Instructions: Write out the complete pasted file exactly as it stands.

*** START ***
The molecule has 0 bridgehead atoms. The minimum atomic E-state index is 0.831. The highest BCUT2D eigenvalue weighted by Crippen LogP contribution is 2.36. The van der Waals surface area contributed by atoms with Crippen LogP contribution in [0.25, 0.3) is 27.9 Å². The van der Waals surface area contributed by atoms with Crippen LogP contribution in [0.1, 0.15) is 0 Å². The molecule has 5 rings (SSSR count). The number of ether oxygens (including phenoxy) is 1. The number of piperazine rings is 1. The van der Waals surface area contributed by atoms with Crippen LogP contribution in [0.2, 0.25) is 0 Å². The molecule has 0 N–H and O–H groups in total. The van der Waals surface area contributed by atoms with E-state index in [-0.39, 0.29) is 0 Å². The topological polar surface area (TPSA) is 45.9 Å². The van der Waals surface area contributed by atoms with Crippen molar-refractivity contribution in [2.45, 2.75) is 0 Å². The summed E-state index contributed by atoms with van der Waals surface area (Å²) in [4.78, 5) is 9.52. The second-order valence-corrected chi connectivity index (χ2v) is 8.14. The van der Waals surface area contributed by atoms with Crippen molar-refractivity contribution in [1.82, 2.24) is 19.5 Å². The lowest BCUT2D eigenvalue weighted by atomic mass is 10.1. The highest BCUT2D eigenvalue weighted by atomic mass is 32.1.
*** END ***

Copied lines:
The molecule has 0 bridgehead atoms. The minimum atomic E-state index is 0.831. The highest BCUT2D eigenvalue weighted by Crippen LogP contribution is 2.36. The van der Waals surface area contributed by atoms with Crippen LogP contribution in [0.25, 0.3) is 27.9 Å². The van der Waals surface area contributed by atoms with Crippen LogP contribution in [0.1, 0.15) is 0 Å². The molecule has 5 rings (SSSR count). The number of ether oxygens (including phenoxy) is 1. The number of piperazine rings is 1. The van der Waals surface area contributed by atoms with Crippen LogP contribution in [0.2, 0.25) is 0 Å². The molecule has 0 N–H and O–H groups in total. The van der Waals surface area contributed by atoms with E-state index in [-0.39, 0.29) is 0 Å². The topological polar surface area (TPSA) is 45.9 Å². The van der Waals surface area contributed by atoms with Crippen molar-refractivity contribution in [2.45, 2.75) is 0 Å². The summed E-state index contributed by atoms with van der Waals surface area (Å²) in [4.78, 5) is 9.52. The second-order valence-corrected chi connectivity index (χ2v) is 8.14. The van der Waals surface area contributed by atoms with Crippen molar-refractivity contribution in [1.82, 2.24) is 19.5 Å². The lowest BCUT2D eigenvalue weighted by atomic mass is 10.1. The highest BCUT2D eigenvalue weighted by atomic mass is 32.1.